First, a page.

Thermal imaging cameras

Thermal cameras are different from a “camera”. Although we call them that, in reality this observation system is more like sensors. In order to understand more easily how they work, the principle of an ordinary video camera should be left aside. FLIR takes pictures of heat, not visible light. Heat (also called infrared or thermal energy) and light are both part of the electromagnetic spectrum, but a camera that can detect visible light cannot see thermal energy, and vice versa

Night vision devices (ÖVS/NVD/NVG)

Those “green shots” we see in movies and on TV come from a night vision device (NVG) or other devices that use the same technology. NVGs take in small amounts of visible light, greatly amplify it, and display it back to the user. Cameras made with NVG technology actually have the same limitations as the naked eye: if there isn’t enough visible light, you can’t see well with them (but you can use extra Infrared light picked up by the NVD)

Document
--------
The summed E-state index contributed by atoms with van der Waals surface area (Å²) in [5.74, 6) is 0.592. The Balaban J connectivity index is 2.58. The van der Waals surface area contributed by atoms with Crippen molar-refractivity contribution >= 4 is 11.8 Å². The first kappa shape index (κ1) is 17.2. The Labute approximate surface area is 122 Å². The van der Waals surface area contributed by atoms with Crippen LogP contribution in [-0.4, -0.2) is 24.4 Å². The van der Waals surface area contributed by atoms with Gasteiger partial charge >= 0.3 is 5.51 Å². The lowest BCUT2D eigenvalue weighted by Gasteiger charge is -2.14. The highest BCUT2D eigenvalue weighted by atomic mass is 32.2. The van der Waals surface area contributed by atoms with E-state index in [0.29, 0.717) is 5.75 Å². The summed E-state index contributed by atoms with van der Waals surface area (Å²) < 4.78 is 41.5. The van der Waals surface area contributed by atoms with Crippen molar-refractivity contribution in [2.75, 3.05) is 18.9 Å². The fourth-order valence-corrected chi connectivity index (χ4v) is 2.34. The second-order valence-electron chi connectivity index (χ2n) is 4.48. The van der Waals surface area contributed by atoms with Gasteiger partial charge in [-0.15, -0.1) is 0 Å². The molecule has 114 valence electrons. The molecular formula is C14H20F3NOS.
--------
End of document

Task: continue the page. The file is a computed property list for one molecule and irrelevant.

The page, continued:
Fusion technology

Fusion combines both of the aforementioned ways of viewing digitally. At this point, the development work through which they are set up is very important – Speed, sharpness, energy efficiency, etc.